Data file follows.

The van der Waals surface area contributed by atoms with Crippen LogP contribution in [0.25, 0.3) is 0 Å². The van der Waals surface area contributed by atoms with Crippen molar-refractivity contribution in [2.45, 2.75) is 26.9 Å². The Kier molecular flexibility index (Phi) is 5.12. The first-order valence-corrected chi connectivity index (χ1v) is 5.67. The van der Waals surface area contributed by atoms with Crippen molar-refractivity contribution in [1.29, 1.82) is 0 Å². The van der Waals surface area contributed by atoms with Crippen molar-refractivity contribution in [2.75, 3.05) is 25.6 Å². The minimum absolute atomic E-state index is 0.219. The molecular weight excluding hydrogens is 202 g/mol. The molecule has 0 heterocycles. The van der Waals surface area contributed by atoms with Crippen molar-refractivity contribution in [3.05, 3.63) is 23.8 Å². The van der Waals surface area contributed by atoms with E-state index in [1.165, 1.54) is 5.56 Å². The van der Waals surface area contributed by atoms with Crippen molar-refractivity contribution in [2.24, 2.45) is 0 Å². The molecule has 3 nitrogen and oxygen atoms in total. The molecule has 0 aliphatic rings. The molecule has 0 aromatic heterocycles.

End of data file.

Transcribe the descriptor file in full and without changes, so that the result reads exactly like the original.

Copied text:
The van der Waals surface area contributed by atoms with Crippen LogP contribution in [0.25, 0.3) is 0 Å². The van der Waals surface area contributed by atoms with Crippen molar-refractivity contribution in [2.45, 2.75) is 26.9 Å². The Kier molecular flexibility index (Phi) is 5.12. The first-order valence-corrected chi connectivity index (χ1v) is 5.67. The van der Waals surface area contributed by atoms with Crippen molar-refractivity contribution in [1.29, 1.82) is 0 Å². The van der Waals surface area contributed by atoms with Crippen molar-refractivity contribution in [2.75, 3.05) is 25.6 Å². The minimum absolute atomic E-state index is 0.219. The molecular weight excluding hydrogens is 202 g/mol. The molecule has 0 heterocycles. The van der Waals surface area contributed by atoms with Crippen molar-refractivity contribution in [3.05, 3.63) is 23.8 Å². The van der Waals surface area contributed by atoms with E-state index in [1.165, 1.54) is 5.56 Å². The van der Waals surface area contributed by atoms with Crippen molar-refractivity contribution in [2.24, 2.45) is 0 Å². The molecule has 3 nitrogen and oxygen atoms in total. The molecule has 0 aliphatic rings. The molecule has 0 aromatic heterocycles.